The electrical switch for starting and stopping the motor of the can opener is best seen in FIG. 3 and is designated by the letter S. t is of the usual snap-acting over-center type and of conventional design. One end of the switch is secured by screw 95 to the inturned lug 96 formed on the frame 28, while the other end is secured by screw 97 to leg dit of the bracket 39. The switch is controlled by a switch control rod 9S. The latter has a suitable loop 99 at its upper end, as best seen in FlGS. 4 and 5. The looped end 99 is freely pivoted on a reduced diameter por-1 tion of stud S3 and is secured thereon by the screw lill. rhe switch control rod extends downwardly through a suitable opening 5Go in the leg dal. r[he switch is so installed that the spring thereof urges the free end of the switch actuating lever downwardly at all times so that it will always seat downwardly on the angularly formed portion ldd of the rod. Since the switch is of the type where the spring continuously biases the contacts to the open or or position, the switch will always be in the Downward off condition unless the operating lever thereof' is dis'- placed upwardly.
It will subsequently be seen that vertical movement of the free end of the cutter mounting plate 57, limited by engagement of the upper and lower edges of the opening 58 thereof with the stud 54, is the determinant of the condition of the switch at any given time.
The drive from the motor M to the feed wheel shaft 49 is of the double reduction type. In addition to the stud S5 previously described, the base of the motor M is supported on the brackets 3l and 39 and is secured to these brackets and stud 55 by the screws 162. The motor drive shaft terminates in a worm W which meshingly engages the worm gear portion of a combination worm gear and spur toothed pinion 1% which is journaled on a stud ldd, also secured to and extending from the bracket 31. The combination gear M3 is secured on stud 10d by a washer M5 and screw 1%. The pinion portion of gear MES meshes with the gear Sil attached to the feed wheel drive shaft 49.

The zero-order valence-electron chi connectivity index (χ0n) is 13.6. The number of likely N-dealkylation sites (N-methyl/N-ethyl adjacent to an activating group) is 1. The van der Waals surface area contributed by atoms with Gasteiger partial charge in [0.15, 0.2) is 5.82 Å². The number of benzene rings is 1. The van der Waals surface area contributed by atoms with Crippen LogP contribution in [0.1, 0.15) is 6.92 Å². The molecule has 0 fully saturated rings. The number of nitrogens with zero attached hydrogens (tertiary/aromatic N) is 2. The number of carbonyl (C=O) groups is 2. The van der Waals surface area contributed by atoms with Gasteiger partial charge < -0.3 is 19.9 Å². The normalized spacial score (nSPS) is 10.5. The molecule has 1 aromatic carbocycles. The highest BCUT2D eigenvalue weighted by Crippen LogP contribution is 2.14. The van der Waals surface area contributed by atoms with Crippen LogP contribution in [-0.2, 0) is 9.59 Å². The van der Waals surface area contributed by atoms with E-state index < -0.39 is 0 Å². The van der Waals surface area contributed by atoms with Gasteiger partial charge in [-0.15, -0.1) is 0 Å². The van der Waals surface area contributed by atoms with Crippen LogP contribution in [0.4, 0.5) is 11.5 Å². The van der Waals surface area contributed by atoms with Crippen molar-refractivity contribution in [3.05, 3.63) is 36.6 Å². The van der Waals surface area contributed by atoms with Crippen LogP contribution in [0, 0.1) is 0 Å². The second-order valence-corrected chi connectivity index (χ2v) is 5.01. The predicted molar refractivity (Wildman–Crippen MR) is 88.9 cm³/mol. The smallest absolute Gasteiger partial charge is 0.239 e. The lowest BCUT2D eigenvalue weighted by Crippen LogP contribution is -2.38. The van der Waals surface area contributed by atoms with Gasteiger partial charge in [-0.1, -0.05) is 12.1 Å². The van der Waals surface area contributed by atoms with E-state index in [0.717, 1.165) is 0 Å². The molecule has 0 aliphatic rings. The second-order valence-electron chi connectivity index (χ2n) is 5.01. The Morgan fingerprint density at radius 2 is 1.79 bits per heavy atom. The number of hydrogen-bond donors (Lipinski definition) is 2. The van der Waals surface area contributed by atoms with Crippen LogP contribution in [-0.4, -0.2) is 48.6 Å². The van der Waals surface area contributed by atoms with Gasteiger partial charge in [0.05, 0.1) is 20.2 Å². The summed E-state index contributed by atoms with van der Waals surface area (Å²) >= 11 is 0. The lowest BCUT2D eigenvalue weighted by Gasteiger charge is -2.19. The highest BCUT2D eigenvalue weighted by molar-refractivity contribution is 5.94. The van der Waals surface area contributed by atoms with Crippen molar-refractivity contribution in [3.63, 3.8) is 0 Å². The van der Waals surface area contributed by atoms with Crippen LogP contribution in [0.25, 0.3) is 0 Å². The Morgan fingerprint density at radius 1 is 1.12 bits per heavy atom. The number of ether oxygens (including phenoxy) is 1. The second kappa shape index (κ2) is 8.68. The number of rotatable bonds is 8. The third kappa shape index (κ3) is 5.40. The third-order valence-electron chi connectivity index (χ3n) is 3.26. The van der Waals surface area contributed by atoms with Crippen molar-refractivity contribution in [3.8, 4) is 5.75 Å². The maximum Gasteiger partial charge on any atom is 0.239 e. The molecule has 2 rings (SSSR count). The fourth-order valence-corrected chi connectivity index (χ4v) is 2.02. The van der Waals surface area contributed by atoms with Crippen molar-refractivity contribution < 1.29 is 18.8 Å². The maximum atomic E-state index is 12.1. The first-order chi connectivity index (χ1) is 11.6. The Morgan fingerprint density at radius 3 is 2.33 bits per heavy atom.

Operation r[he manner of operation of the automatic form of can opener is as follows. When not in use, the operating lever 26 will normally be in the solid line position of FIG. 1. As shown in FlG. 2, when there is no can in the can opener and the lever 26 is in its down position, the upper edge of the rectangular opening 58 of the cutter mounting plate 57 seats downwardly on stud 54.' The opposite end of the cutter mounting plate 57 which is pivoted to link S6 at 65 also is in its lowermost position. It will be remembered that the cutter mounting plate is so pivoted to the link 56 as to establish a toggle connecton. In addition, as previously noted, link 55 and the operating lever 26 are so connected as to rotate as a unit about the axis of stud 5.3, which axis may be considered as the center of screw 76.
To prepare the can opener to receive the can, operating lever 26 is lirst swung counterclockwise to its extreme position, as represented in broken lines in FIG. l. Still referring to FlG. 2, it will be seen that counterclockwse rotation of the operating lever 26 is limited by engagement of the under edge of the vertical portion 27 thereof with the lug Sil. Clockwise rotation is limited by any one of the three arrangements elected, as previously described. This swinging of the operating lever will rise the cutter wheel 67 from its lowermost position to its uppermost position and open a gap between the cutter wheel and feed wheel 5l. The can (not shown) is then inserted in the can opener in such manner that the flange or rim of the can will be over the toothed portion of the feed wheel 5l and below the grooved diameter portion 69 of the cutter wheel with the end or lid of the can bearing upwardly against the cutting edge periphery of the cutter wheel. After the can is so engaged, the operating lever 26 is swung clockwise (FIG. l) to its extreme position, which is the full down position shown in solid lines in FIG. l. As will subsequently be made clear, it is not necessary for the operator to continue holding the operating lever Zd in auch position. instead, he may remove his hand from the lever and turn to other affairs until such time as he elects to remove the opened can from the device. The motor of the can opener will automatically be shut oli after the lid has been completely out from the can; however, the can opener will continue to retain the can in an engaged condition until such time as the operating lever is manually swung back to its starting position.